Operationally, for modulating signals above the unity gain corner of the phase-locked loop 60, the filter is lifted off ground through a series impedance R5 and the modulating signal is fed through a second impedance R4 which forms a voltage divider together with the resistor R5. Both impedances need not necessarily be resistors. As shown in FIG. 2, the voltage divider may be implemented by the capacitors, C4 and C1.
For modulating signals below the unity gain of the phaselocked loop 60, but greater than DC, the modulation frequency signal is fed through an integrator to obtain phase information from the frequency signal. The voltage to current convertor R3 converts this phase information into a varying current. The resultant current allows the phase detector 54 to adjust the charge pump 54 in response to the modulation received to provide a modulated output signal. Since both the loop correction current (Io) and the modulation current (22) are provided to the same filter (60), inherent balance results. As long as the loop response is maintained, the modulation response will also be maintained.
|Cited Patent||Filing date||Publication date||Applicant||Title|
|US4052672 *||Jul 22, 1976||Oct 4, 1977||Motorola, Inc.||Extended phase-range, high fidelity modulator arrangement|
|US4559505 *||Jan 4, 1983||Dec 17, 1985||Motorola, Inc.||Frequency synthesizer with improved priority channel switching|
|US4649353 *||Mar 29, 1985||Mar 10, 1987||Motorola, Inc.||Frequency synthesizer modulation response linearization|
|US4755774 *||Sep 30, 1986||Jul 5, 1988||Motorola Inc.||Two-port synthesizer modulation system employing an improved reference phase modulator|
|Citing Patent||Filing date||Publication date||Applicant||Title|
|US5055803 *||Dec 14, 1990||Oct 8, 1991||Motorola, Inc.||Parameter tolerant PLL synthesizer|
|US5103191 *||Jul 25, 1990||Apr 7, 1992||Siemens Aktiengesellschaft||Circuit configuration for phase locking|
|US5646513 *||Mar 10, 1995||Jul 8, 1997||International Business Machines Corporation||Dynamic loop compensator for continuous mode power converters|
|US5692023 *||Nov 4, 1994||Nov 25, 1997||Lsi Logic Corporation||Phase locked loop including distributed phase correction pulses for reducing output ripple|
|US5731736 *||Sep 23, 1996||Mar 24, 1998||Dallas Semiconductor||Charge pump for digital potentiometers|
|US5787135 *||Jul 8, 1997||Jul 28, 1998||Lsi Logic Corporation||Variable frequency divider|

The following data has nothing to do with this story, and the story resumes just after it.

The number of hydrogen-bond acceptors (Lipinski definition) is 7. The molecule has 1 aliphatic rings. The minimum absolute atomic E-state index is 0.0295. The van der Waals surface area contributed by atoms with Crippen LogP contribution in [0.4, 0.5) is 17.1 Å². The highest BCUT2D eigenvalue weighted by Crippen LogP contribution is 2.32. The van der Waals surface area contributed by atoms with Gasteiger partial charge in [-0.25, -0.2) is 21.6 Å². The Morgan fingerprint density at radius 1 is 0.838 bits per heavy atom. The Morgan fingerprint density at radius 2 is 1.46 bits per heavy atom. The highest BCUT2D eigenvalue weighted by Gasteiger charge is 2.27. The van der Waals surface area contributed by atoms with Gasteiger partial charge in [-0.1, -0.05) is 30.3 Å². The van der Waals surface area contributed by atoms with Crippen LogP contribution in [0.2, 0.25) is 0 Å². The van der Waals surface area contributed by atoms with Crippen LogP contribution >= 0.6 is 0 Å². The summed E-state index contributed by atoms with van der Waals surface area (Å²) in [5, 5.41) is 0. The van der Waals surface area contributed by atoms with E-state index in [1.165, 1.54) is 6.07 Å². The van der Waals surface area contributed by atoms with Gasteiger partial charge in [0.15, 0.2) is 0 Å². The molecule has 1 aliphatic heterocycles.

|US6163585 *||Jan 30, 1998||Dec 19, 2000||Hitachi, Ltd.||Phase-locked loop circuit and radio communication apparatus using the same|
|US6249185||Sep 14, 1998||Jun 19, 2001||Micron Technology, Inc.||Method of speeding power-up of an amplifier, and amplifier|
|US6314440||Sep 22, 1998||Nov 6, 2001||Micron Technology, Inc.||Pseudo random number generator|
|US6316975||Sep 28, 1998||Nov 13, 2001||Micron Technology, Inc.||Radio frequency data communications device|
|US6324219||Dec 6, 2000||Nov 27, 2001||Hitachi, Ltd.||Phase-locked loop circuit and radio communication apparatus using the same|
|US6337634||Sep 10, 1998||Jan 8, 2002||Micron Technology, Inc.||Radio frequency data communications device|
|US6351190||May 9, 2000||Feb 26, 2002||Micron Technology, Inc.||Stage having controlled variable resistance load circuit for use in voltage controlled ring oscillator|
|US6384648||Apr 14, 2000||May 7, 2002||Micron Technology, Inc.||Radio frequency data communications device|
|US6430244 *||Apr 5, 1999||Aug 6, 2002||Samsung Electronics Co., Ltd.||Digital phase-locked loop apparatus with enhanced phase error compensating circuit|
|US6466634 *||Sep 28, 1998||Oct 15, 2002||Micron Technology, Inc.||Radio frequency data communications device|
|US6492192||Sep 11, 1998||Dec 10, 2002||Micron Technology, Inc.||Method of making a Schottky diode in an integrated circuit|
|US6600428||Sep 10, 1998||Jul 29, 2003||Micron Technology, Inc.||Radio frequency data communications device|
|US6639933||Nov 27, 2001||Oct 28, 2003||Hitachi. Ltd.||Phase-locked loop circuit and radio communication apparatus using the same|
|US6696879||Nov 22, 2000||Feb 24, 2004||Micron Technology, Inc.||Radio frequency data communications device|
|US6721289||Feb 11, 2000||Apr 13, 2004||Micron Technology, Inc.||Radio frequency data communications device|
|US6735183||May 2, 2000||May 11, 2004||Micron Technology, Inc.||Radio frequency data communications device|
|US6771613||Sep 23, 1998||Aug 3, 2004||Micron Technology, Inc.||Radio frequency data communications device|
|US6774685||Apr 3, 2000||Aug 10, 2004||Micron Technology, Inc.||Radio frequency data communications device|